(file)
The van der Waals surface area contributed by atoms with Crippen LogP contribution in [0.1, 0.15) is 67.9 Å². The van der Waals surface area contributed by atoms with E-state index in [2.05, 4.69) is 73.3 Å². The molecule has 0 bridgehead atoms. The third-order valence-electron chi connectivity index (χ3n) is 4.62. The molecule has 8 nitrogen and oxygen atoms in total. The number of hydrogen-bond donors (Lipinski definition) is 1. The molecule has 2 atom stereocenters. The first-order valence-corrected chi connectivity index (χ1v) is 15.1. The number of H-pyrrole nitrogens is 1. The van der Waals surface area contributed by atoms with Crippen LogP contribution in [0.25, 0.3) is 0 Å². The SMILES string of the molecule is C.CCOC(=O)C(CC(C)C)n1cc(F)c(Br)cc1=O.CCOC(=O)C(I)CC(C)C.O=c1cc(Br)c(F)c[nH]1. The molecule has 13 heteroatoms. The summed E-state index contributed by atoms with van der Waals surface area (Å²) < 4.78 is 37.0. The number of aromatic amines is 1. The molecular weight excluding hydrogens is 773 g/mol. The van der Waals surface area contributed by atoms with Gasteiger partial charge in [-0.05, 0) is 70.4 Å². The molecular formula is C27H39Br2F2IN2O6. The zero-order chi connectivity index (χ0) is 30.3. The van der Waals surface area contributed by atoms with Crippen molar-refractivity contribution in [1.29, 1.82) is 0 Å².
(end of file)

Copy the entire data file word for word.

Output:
The van der Waals surface area contributed by atoms with Crippen LogP contribution in [0.1, 0.15) is 67.9 Å². The van der Waals surface area contributed by atoms with E-state index in [2.05, 4.69) is 73.3 Å². The molecule has 0 bridgehead atoms. The third-order valence-electron chi connectivity index (χ3n) is 4.62. The molecule has 8 nitrogen and oxygen atoms in total. The number of hydrogen-bond donors (Lipinski definition) is 1. The molecule has 2 atom stereocenters. The first-order valence-corrected chi connectivity index (χ1v) is 15.1. The number of H-pyrrole nitrogens is 1. The van der Waals surface area contributed by atoms with Crippen LogP contribution in [0.25, 0.3) is 0 Å². The SMILES string of the molecule is C.CCOC(=O)C(CC(C)C)n1cc(F)c(Br)cc1=O.CCOC(=O)C(I)CC(C)C.O=c1cc(Br)c(F)c[nH]1. The molecule has 13 heteroatoms. The summed E-state index contributed by atoms with van der Waals surface area (Å²) < 4.78 is 37.0. The number of aromatic amines is 1. The molecular weight excluding hydrogens is 773 g/mol. The van der Waals surface area contributed by atoms with Gasteiger partial charge in [-0.05, 0) is 70.4 Å². The molecular formula is C27H39Br2F2IN2O6. The zero-order chi connectivity index (χ0) is 30.3. The van der Waals surface area contributed by atoms with Crippen molar-refractivity contribution in [1.29, 1.82) is 0 Å².